We dodged an Anzac bullet. There was a time around five years ago when many of New Zealand's policy grown-ups believed an Australasian currency union was inevitable.
It seemed the logical end to the deepening integration of the New Zealand and Australian economies through closer economic relations (CER). Even the trading Prime Minister, John Key, was musing aloud that it might be a good idea.
An opinion poll released this week by the Frank Lowy Institute think tank in Australia showed voters on both sides of the Tasman are now against a single currency.
The poll in mid-April of 1000 New Zealanders over 18 found 46 per cent oppose some form of Anzac dollar, up from 42 per cent five years ago and above the 43 per cent who support such a currency. A poll of 1005 Australians over 18 found 54 per cent oppose a joint currency, up from 42 per cent in 2007.
Many economists and central bankers were always lukewarm on the idea, which has always seemed more politically than economically-driven.
In 2007, many pointed to the apparent success of the Eurozone as a reason for such a currency union.
Again, no more.
This weekend's election in Greece is all about the catastrophic failure of a currency union to deal with differences in the structures of economies within that union.
The global financial crisis has exposed the Eurozone's inherent flaws, hidden for years by property bubbles and rampant lending by European bankers determined to leverage their way to glory (and some really big bonuses).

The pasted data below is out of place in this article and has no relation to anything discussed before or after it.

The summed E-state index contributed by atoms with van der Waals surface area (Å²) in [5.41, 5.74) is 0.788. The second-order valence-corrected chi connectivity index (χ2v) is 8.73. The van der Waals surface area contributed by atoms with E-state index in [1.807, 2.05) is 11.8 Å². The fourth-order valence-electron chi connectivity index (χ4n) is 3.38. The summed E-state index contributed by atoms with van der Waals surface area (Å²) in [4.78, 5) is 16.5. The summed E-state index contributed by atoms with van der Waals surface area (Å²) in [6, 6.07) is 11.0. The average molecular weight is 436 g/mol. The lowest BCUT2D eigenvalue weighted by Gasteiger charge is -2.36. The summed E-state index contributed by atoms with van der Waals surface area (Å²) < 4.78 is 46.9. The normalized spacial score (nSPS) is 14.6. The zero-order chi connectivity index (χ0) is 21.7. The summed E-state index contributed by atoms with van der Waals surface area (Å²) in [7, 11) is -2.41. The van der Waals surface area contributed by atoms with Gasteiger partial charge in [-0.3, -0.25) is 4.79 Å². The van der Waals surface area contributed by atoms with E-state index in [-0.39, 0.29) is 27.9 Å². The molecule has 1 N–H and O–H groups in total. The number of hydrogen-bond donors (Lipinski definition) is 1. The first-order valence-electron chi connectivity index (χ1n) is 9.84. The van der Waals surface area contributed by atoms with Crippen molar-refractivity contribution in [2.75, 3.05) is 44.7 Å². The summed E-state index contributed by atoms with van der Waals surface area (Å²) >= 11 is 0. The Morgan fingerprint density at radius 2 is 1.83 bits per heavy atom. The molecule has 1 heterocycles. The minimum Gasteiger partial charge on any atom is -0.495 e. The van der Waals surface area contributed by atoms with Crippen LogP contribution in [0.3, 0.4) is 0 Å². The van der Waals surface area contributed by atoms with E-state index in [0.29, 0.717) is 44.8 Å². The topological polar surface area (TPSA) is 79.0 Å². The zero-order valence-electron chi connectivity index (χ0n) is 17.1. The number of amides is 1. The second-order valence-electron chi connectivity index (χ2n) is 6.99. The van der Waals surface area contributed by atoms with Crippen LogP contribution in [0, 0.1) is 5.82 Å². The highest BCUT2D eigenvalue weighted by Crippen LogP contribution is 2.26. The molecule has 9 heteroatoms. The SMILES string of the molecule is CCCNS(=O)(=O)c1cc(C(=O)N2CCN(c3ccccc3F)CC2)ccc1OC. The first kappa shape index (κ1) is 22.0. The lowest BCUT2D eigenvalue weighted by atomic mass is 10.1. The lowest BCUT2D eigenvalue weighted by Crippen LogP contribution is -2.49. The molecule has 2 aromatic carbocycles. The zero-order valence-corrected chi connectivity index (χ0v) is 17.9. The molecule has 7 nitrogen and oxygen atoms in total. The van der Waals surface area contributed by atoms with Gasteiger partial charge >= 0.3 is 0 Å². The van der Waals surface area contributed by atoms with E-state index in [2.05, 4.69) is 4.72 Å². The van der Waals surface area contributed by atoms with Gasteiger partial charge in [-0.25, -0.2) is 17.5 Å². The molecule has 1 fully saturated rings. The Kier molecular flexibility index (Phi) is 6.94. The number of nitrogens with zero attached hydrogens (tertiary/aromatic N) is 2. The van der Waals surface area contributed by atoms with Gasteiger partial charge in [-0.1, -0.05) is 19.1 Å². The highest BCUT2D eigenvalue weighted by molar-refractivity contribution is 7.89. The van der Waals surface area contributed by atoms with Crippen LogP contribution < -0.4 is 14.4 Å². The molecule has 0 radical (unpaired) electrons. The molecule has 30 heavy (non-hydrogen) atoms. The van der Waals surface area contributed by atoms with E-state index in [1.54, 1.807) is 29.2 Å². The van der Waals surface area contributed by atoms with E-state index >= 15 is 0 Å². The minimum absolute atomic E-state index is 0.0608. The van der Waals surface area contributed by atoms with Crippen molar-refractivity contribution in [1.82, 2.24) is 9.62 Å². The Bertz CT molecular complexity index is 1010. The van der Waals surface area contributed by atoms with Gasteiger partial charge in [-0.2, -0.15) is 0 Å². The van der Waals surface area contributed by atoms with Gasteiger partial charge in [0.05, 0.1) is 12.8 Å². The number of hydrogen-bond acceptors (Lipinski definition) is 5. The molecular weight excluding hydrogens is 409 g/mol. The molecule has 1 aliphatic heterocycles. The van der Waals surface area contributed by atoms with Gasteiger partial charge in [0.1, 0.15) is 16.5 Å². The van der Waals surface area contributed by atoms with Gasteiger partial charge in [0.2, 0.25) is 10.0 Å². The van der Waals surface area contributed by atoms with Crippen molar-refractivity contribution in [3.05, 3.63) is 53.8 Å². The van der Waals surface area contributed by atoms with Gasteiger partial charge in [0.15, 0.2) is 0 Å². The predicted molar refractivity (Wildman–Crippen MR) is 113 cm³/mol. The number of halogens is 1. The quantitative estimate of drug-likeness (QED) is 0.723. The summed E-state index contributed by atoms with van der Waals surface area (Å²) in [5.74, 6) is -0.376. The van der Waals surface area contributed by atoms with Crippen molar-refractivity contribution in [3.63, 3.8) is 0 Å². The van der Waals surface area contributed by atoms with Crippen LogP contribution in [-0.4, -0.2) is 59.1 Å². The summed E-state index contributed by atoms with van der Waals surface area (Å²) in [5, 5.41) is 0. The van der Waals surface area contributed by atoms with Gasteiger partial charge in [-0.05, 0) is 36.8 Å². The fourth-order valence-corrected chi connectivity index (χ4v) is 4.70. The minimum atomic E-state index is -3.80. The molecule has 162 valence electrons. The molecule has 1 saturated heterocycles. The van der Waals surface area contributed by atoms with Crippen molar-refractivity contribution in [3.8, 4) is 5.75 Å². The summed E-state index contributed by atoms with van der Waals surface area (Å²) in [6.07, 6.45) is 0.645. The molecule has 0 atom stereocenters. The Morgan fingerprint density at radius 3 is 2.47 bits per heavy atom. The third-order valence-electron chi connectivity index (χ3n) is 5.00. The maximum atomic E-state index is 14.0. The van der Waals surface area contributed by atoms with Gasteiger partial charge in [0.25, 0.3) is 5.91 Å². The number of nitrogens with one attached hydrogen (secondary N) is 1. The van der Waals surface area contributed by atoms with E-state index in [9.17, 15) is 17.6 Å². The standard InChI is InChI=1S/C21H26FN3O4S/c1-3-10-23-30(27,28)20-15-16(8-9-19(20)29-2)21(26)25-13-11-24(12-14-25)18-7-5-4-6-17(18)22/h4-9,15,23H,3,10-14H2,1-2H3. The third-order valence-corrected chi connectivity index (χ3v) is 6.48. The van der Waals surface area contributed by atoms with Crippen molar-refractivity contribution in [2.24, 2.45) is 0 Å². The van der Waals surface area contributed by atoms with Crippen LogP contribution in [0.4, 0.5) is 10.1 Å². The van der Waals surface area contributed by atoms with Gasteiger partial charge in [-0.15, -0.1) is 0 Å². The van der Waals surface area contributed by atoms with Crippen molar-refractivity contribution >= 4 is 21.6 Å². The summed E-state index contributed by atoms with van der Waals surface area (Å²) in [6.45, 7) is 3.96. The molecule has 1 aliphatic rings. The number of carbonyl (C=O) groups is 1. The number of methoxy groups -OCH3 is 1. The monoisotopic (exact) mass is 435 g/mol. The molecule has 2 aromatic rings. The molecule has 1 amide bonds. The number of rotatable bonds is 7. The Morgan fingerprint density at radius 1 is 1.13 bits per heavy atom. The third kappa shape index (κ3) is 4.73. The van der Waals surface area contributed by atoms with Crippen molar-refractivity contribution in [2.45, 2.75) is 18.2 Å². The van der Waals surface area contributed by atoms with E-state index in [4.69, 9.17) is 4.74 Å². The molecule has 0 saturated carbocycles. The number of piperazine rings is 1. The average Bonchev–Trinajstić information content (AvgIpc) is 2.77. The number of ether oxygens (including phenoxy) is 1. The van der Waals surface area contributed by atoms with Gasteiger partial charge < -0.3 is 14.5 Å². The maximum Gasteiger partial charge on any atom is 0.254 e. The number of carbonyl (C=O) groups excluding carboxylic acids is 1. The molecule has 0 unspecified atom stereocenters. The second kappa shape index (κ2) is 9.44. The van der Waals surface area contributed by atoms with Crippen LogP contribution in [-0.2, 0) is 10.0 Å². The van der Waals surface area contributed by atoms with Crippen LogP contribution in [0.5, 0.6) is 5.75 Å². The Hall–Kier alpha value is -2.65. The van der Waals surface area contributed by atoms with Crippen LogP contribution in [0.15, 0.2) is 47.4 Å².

Now the tide has gone out, Europe's bankers and the Eurozone are exposed in all their economic nakedness.
Germany was the prime beneficiary of the Eurozone. The new currency was weaker than the Deutschmark, making German exports more competitive in the eyes of Southern European buyers.
Germany generated big trade surpluses and lent those surpluses to its neighbours to buy yet more German exports.
It's no accident that Greece and Spain are now awash with heavily devalued Porsche Cayennes and BMW X5s while Germany is struggling to get Greeks and Spaniards to repay the debts.
Now the only solution is for Germany to write enormous cheques to keep Southern Europe in the euro or take one almighty hit by forgiving the debt. The first is politically untenable. The second would wipe out Germany's banks.
Many economists now believe the cleanest and most effective option would be for Germany to return to a much stronger Mark.
This is one almighty mess caused by the formation of a single currency without common economic fundamentals or fiscal policies. An Anzac currency would be similarly flawed.